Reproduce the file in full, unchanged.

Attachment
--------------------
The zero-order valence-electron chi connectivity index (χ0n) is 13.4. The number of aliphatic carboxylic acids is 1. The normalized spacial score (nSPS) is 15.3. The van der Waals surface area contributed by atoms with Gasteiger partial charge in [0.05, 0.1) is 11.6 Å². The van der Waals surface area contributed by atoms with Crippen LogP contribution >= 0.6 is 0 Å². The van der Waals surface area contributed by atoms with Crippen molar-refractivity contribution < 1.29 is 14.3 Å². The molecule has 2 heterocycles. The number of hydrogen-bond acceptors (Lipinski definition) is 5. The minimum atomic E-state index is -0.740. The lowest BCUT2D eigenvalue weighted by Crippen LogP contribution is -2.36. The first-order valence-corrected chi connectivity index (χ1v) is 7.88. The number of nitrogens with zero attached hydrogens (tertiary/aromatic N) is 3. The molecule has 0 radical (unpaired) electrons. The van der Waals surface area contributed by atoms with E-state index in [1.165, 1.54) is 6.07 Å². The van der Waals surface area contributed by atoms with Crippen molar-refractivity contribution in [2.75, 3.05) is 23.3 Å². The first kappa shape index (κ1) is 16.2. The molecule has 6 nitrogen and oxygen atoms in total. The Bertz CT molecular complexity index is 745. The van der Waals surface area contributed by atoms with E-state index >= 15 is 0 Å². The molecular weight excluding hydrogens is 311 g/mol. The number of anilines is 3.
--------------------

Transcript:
The zero-order valence-electron chi connectivity index (χ0n) is 13.4. The number of aliphatic carboxylic acids is 1. The normalized spacial score (nSPS) is 15.3. The van der Waals surface area contributed by atoms with Gasteiger partial charge in [0.05, 0.1) is 11.6 Å². The van der Waals surface area contributed by atoms with Crippen LogP contribution >= 0.6 is 0 Å². The van der Waals surface area contributed by atoms with Crippen molar-refractivity contribution < 1.29 is 14.3 Å². The molecule has 2 heterocycles. The number of hydrogen-bond acceptors (Lipinski definition) is 5. The minimum atomic E-state index is -0.740. The lowest BCUT2D eigenvalue weighted by Crippen LogP contribution is -2.36. The first-order valence-corrected chi connectivity index (χ1v) is 7.88. The number of nitrogens with zero attached hydrogens (tertiary/aromatic N) is 3. The molecule has 0 radical (unpaired) electrons. The van der Waals surface area contributed by atoms with E-state index in [1.165, 1.54) is 6.07 Å². The van der Waals surface area contributed by atoms with Crippen molar-refractivity contribution in [2.75, 3.05) is 23.3 Å². The first kappa shape index (κ1) is 16.2. The molecule has 6 nitrogen and oxygen atoms in total. The Bertz CT molecular complexity index is 745. The van der Waals surface area contributed by atoms with E-state index >= 15 is 0 Å². The molecular weight excluding hydrogens is 311 g/mol. The number of anilines is 3.